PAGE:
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What are your thoughts on this historic night?

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"What are your thoughts on this historic night?"

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An astonishing achievement that brings hope back to those who care about global warming, clean energy, or rational, moral domestic and international policy.

McCain sold his soul, embraced the basest form of politics, and hugged not only Bush but the dirtiest of fossil fuels — and lost. Sad.

We may finally see what a country does when its leader really gets energy efficiency!

What are you thinking and feeling?

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16 Responses to What are your thoughts on this historic night?

  1. Brendan says:

    Do I have to take a shot from your headline?

  2. paulm says:

    Yeah! YEAH!

    Fingers crossed now…

    (Historic!)

  3. Jason says:

    I’m particularly jazzed that it looks like Missouri will get a 15% clean electricity mandate: http://www.ksdk.com/news/elections/nov08/race29.htm

  4. llewelly says:

    Now this is not the end. It is not even the beginning of the end. But it is, perhaps, the end of the beginning.
    –Winston Churchill.

    (But perhaps I should wait until an effective climate bill is actually passed before drawing up this quote.)

  5. Charlie says:

    Watching McCain’s concession speech, I’m amused to see that Palin can’t stop herself from smiling. Anticipating 2012?

  6. thingsbreak says:

    Hearing him talk- less than a week ago as he was being reamed by the right and the fossil fuel lobby for his comments on coal- like a sensible governor of a nation about energy and the electric grid was unbelievable. I couldn’t have asked for more after the last 8 years.

    Hearing John McCain repeat, today of all days, the disgusting “Drill, baby, drill” mantra and then hear boos for Obama during McCain’s concession speech sealed his reputation for me.

  7. Ed says:

    Mostly, I have a great sense of relief. I believe our work toward a more sustainable future will now be easier than it may have become.

    Thank you for live blogging!

  8. Joe Galliani says:

    We’re thrilled here in California. Many tears were shed during Obama’s terrific speech.

    More importantly, we now have a chance to take the steps necessary to have a chance against climate change. Not a great chance, but perhaps with a truly intelligent person as President we’ll cut the coal; stop drilling here, there and everywhere; begin building the smart grid and renewable energy generators we must have; stop wasting time and money chasing clean coal and start taxing the greedy, mindless carbon producers who are destroying this planet and slowing killing us all.

  9. Brian D says:

    After having seen both McCain’s concession and Obama’s victory speeches:

    McCain: This is the campaign he should have been running all along.

    Obama: I like how he mentions environmental issues prominently (immediately after the Iraq and Afghanistan wars) as massive challenges, and how he explicitly combines alternative energies and job creation. For the first time in a long time, I’m looking forward to tomorrow.
    (And then I remember that Still President Bush is racing trap regulations out like a speed demon, and I bust out the whiskey.)

  10. alex says:

    I was a little confused by Obama’s reference to the world admiring America’s wealth. If you were to liquidate America you would discover that the country as a whole is a net debtor, as is the average US individual. In fact, the US has more debt than the rest of the world combined.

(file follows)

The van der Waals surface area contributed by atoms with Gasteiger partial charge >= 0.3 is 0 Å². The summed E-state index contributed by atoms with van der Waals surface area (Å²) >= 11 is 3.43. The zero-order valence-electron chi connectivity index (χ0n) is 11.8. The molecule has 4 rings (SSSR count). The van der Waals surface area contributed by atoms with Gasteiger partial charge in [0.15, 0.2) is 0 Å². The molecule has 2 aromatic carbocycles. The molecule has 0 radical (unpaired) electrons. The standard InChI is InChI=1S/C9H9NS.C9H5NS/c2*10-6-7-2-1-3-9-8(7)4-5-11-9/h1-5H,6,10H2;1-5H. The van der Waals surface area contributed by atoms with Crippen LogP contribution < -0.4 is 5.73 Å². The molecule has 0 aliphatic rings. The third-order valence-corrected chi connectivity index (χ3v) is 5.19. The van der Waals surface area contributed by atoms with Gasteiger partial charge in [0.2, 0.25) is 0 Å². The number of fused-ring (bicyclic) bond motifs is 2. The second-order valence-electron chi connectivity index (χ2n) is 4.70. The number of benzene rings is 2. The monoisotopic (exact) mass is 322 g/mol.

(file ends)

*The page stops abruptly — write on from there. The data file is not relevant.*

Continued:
I’d have more fun gloating if I didn’t live in a country with a similar problem … the UK.

    Now, China’s wealth! That is something to get excited about!

  11. John McCormick says:

    Putting aside the issues and challenges America’s new President must face,

    a personal feeling:

    Voting in VA — a state that once enforced a poll tax — gave me immense joy because my state and our nation took another huge step towards atoning for the sins of our racist past.

    John McCormick

  12. john says:

    I was struck by how much I missed eloquence in a leader. After nearly 8 years of incoherence — incoherent policies, incoherent speeches — delivered by a strutting, swaggering moron who celebrated ignorance and contempt for the Constitution and the principles this country was founded upon — it was like giving a suffocating man a whiff of oxygen to hear a coherent statement of what this victory meant, and what our challenges ahead were.

    Thank whatever gods may be that Americans had the wisdom to elect him.

  13. Richard says:

    Thank you America.

    Now we have a chance. Let’s roll up our sleeves so the real work can begin.

    Together we are mighty!

  14. Will from Canada says:

    Welcome back, Neighbour!

  15. alex says:

    Joe Galliani – I do hope you are right (about finally starting to address climate change). If the US does start to take it seriously then I think there is a good chance the rest of the world will follow. At the moment people in small countries that ARE making an effort just feel like mugs.

  16. Dano says:

    I liked the theme of ‘yes, we can’. After 8 years of incompetence from these neocon clowns and their poster boy and the resultant decline, it’s good to think that we actually _can_ do something.

    It’s a new day

    And maybe the Republicans can rebuild their party to extirpate some of the nutters and get some of their smart people back. We’ll need them for the steep, long road ahead.

    Best,

    D